Organic neuromorphic electronics for sensorimotor integration and learning in robotics

Imke Krauhausen, Dimitrios A. Koutsouras, Armantas Melianas, S. T. Keene, Katharina Lieberth, Hadrien Ledanseur, Rajendar Sheelamanthula, Alexander Giovannitti, Fabrizio Torricelli, Iain McCulloch, Paul W. M. Blom, Alberto Salleo, Yoeri van de Burgt, Paschalis Gkoupidenis

Research output: Contribution to journalArticlepeer-review

38 Scopus citations


In living organisms, sensory and motor processes are distributed, locally merged, and capable of forming dynamic sensorimotor associations. We introduce a simple and efficient organic neuromorphic circuit for local sensorimo-tor merging and processing on a robot that is placed in a maze. While the robot is exposed to external environ-mental stimuli, visuomotor associations are formed on the adaptable neuromorphic circuit. With this on-chip sensorimotor integration, the robot learns to follow a path to the exit of a maze, while being guided by visually indicated paths. The ease of processability of organic neuromorphic electronics and their unconventional form factors, in combination with education-purpose robotics, showcase a promising approach of an affordable, versatile, and readily accessible platform for exploring, designing, and evaluating behavioral intelligence through decen-tralized sensorimotor integration.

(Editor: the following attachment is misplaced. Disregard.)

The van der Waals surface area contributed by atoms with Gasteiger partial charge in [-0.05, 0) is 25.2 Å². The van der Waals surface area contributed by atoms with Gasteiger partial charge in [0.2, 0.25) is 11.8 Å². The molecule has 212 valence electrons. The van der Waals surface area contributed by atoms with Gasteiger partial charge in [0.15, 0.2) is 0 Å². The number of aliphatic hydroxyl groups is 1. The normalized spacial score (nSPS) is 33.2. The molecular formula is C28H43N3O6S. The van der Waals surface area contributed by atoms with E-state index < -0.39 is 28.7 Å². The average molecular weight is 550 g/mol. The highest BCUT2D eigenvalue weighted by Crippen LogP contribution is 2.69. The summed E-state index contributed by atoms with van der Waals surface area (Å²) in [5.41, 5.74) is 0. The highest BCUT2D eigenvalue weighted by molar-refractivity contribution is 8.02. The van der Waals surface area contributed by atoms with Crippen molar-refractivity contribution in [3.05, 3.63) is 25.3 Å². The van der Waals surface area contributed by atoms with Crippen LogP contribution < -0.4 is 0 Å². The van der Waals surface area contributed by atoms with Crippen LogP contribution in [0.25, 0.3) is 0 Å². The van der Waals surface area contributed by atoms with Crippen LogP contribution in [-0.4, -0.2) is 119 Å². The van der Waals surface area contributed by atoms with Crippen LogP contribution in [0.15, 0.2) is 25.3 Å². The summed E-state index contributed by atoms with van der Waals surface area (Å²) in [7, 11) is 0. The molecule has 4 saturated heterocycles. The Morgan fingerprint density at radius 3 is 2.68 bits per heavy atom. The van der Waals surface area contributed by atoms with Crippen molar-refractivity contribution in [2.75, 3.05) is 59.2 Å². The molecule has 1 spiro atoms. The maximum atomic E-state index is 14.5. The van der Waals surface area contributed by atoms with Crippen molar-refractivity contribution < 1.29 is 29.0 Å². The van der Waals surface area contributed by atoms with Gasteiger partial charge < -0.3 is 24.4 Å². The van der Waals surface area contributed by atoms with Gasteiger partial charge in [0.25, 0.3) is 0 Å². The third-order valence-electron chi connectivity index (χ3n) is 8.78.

Original languageEnglish (US)
JournalScience advances
Issue number50
StatePublished - Dec 10 2021

Bibliographical note

KAUST Repository Item: Exported on 2021-12-13
Acknowledgements: We acknowledge F. Keller, A. Steinmetz, and A. Becker from the Max Planck Institute for Polymer Research (MPIP) for significant contribution in the design and realization of the experimental setup (maze, 3D-printed parts, and video recording) and electronics (customization of the robot and additional hardware for conditioning). We also acknowledge H.-J. Guttmann and C. Bauer for assistance in the clean room facilities of MPIP. We also acknowledge G. Malliaras for relevant preliminary discussions and B. Meijer for support


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